What to Use and What to Avoid
Woollen fabrics, linen, silk, bast fibre and leather were the materials available in early mediaeval times. All cloth was expensive; even if home produced it would have taken hours to drop spin, dye and weave the yarn. Because of this, clothes would have been taken care of - hems would not be left to fray and patches would have been used where necessary. The quantity of fabric and the fullness of the garment would depend on the rank of the owner. Wealthy people would have used cloth freely to exhibit their wealth.
Silk was very expensive &ndash in AD990 2ozs of silver would buy 1oz of silk – so only the very rich could afford it. Cotton seems to have been known from the Middle East but was not used, and would have remained a curiosity in a society geared for linen production.
Thin leathers in natural colours seem to sometimes have been used for lining clothes etc. Leather does not appear to have been used for tunics or trousers, although specialist craftsmen such as blacksmiths or bronze casters may have used a leather apron. Leather would also be used for footwear, belts, pouches, etc.
What to Avoid
Black leather or fabric of any description must be avoided. Whilst there are written references to the colour black, it was not the dense, dark colour we now call black. The black of the time seems to have been what we would now call dark brown or dark grey. The only way of producing a dense fade proof black was by multiple dippings in expensive, imported dyestuffs – it is therefore a colour reserved only for the wealthy.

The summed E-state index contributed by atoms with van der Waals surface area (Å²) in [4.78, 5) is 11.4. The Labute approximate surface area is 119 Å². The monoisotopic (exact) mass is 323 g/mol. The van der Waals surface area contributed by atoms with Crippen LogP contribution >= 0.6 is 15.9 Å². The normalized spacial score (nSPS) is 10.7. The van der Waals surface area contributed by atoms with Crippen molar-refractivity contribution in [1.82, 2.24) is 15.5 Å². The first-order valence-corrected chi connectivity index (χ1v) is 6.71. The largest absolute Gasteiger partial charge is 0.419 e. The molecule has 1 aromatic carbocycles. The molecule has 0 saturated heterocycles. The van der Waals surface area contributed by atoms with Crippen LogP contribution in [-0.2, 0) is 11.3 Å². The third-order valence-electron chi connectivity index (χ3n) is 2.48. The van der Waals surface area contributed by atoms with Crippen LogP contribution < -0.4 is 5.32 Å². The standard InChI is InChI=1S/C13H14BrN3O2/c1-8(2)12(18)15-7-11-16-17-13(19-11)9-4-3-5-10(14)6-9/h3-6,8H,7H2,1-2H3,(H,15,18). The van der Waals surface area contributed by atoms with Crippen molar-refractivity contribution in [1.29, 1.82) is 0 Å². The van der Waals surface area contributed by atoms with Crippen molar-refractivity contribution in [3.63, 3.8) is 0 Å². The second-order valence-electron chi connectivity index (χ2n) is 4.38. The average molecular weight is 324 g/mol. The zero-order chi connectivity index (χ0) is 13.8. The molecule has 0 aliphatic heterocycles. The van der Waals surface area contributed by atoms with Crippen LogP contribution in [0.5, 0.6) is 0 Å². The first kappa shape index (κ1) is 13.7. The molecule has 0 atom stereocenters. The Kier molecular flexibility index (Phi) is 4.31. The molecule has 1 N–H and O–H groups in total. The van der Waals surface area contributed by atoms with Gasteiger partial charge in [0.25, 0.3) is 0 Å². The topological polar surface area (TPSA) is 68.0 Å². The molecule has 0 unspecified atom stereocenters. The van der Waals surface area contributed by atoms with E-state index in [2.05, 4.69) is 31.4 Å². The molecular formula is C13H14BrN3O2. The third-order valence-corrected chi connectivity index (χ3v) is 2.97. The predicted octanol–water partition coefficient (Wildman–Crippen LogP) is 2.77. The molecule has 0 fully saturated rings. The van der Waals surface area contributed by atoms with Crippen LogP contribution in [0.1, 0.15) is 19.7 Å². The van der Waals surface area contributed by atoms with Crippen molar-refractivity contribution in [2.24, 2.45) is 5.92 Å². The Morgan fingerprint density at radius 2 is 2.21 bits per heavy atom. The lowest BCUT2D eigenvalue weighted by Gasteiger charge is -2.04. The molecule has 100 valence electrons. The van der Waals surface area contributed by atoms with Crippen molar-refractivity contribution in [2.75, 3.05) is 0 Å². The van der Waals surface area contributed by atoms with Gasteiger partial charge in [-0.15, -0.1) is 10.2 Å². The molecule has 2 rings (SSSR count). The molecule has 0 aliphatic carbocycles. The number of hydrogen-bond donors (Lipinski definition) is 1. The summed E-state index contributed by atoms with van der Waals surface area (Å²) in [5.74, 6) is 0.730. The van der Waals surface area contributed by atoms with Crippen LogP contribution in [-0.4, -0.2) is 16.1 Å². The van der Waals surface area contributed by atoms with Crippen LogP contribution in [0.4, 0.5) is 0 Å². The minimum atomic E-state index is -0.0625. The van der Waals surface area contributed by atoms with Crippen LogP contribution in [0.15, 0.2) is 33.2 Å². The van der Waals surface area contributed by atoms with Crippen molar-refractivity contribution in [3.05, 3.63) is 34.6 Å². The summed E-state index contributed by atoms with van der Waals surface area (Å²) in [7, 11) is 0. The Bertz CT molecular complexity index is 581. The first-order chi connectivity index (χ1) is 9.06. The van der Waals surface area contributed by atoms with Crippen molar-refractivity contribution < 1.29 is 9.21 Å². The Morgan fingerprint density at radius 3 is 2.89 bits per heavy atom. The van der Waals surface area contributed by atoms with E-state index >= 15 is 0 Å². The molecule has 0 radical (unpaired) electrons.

Any man-made fabric unless mixed with a natural fibre, and then ONLY if it closely resembles the real thing. Some wool and polyester or linen and polyester mixes do not have the tell-tale shine, but always check in daylight to be sure. Because sparks from open fires may land on your clothes, please be sure man made fibres will not burn.
Fur is the old view of 'Dark Age' costume. Furry leggings are not shown in any illustration, or supported by any contemporary archaeological evidence. They are myth not fact. Fur would have been used for blankets, as a lining material, or as a trimming, but not as a covering for jackets or cloaks. However, the Vikings did weave a shaggy woollen cloth which was sometimes used for cloaks and blankets. This should not be confused with sheepskin. Man made 'fur' should never be used!
Please remember that all colours were obtained by using natural materials. Some dyestuffs were only available as expensive imports, and some colours could only be produced by over dyeing, which would make the finished cloth costly in time and/or materials.
Go to part 7 of this guide for more about colours.